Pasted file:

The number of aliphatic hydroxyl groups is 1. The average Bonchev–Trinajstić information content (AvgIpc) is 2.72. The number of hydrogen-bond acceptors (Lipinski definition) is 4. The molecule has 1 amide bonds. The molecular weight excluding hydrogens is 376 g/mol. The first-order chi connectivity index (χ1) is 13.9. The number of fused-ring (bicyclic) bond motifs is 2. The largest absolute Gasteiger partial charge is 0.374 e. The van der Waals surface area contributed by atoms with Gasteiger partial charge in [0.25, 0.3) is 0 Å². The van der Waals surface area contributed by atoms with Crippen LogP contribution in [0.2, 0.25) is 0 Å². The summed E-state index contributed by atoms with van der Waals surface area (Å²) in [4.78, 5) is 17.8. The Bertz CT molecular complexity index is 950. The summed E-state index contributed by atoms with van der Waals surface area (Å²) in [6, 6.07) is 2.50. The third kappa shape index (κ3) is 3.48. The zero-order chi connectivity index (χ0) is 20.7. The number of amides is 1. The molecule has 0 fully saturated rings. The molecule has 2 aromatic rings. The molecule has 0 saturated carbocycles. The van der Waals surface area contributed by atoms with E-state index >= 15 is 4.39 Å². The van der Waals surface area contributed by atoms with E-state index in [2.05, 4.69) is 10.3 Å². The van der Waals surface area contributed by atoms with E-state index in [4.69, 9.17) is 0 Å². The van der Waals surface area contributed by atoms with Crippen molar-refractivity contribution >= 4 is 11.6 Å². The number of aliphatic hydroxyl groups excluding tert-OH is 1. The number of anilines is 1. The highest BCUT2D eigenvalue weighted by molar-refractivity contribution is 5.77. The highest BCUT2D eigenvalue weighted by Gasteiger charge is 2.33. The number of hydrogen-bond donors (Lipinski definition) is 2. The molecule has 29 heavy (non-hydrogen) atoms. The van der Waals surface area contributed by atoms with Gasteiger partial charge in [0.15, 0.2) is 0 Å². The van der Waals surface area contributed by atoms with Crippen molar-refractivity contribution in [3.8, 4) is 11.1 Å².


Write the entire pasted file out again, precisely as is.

The number of aliphatic hydroxyl groups is 1. The average Bonchev–Trinajstić information content (AvgIpc) is 2.72. The number of hydrogen-bond acceptors (Lipinski definition) is 4. The molecule has 1 amide bonds. The molecular weight excluding hydrogens is 376 g/mol. The first-order chi connectivity index (χ1) is 13.9. The number of fused-ring (bicyclic) bond motifs is 2. The largest absolute Gasteiger partial charge is 0.374 e. The van der Waals surface area contributed by atoms with Gasteiger partial charge in [0.25, 0.3) is 0 Å². The van der Waals surface area contributed by atoms with Crippen LogP contribution in [0.2, 0.25) is 0 Å². The summed E-state index contributed by atoms with van der Waals surface area (Å²) in [4.78, 5) is 17.8. The Bertz CT molecular complexity index is 950. The summed E-state index contributed by atoms with van der Waals surface area (Å²) in [6, 6.07) is 2.50. The third kappa shape index (κ3) is 3.48. The zero-order chi connectivity index (χ0) is 20.7. The number of amides is 1. The molecule has 0 fully saturated rings. The molecule has 2 aromatic rings. The molecule has 0 saturated carbocycles. The van der Waals surface area contributed by atoms with E-state index >= 15 is 4.39 Å². The van der Waals surface area contributed by atoms with E-state index in [2.05, 4.69) is 10.3 Å². The van der Waals surface area contributed by atoms with E-state index in [4.69, 9.17) is 0 Å². The van der Waals surface area contributed by atoms with Crippen molar-refractivity contribution >= 4 is 11.6 Å². The number of aliphatic hydroxyl groups excluding tert-OH is 1. The number of anilines is 1. The highest BCUT2D eigenvalue weighted by molar-refractivity contribution is 5.77. The highest BCUT2D eigenvalue weighted by Gasteiger charge is 2.33. The number of hydrogen-bond donors (Lipinski definition) is 2. The molecule has 29 heavy (non-hydrogen) atoms. The van der Waals surface area contributed by atoms with Gasteiger partial charge in [0.15, 0.2) is 0 Å². The van der Waals surface area contributed by atoms with Crippen molar-refractivity contribution in [3.8, 4) is 11.1 Å².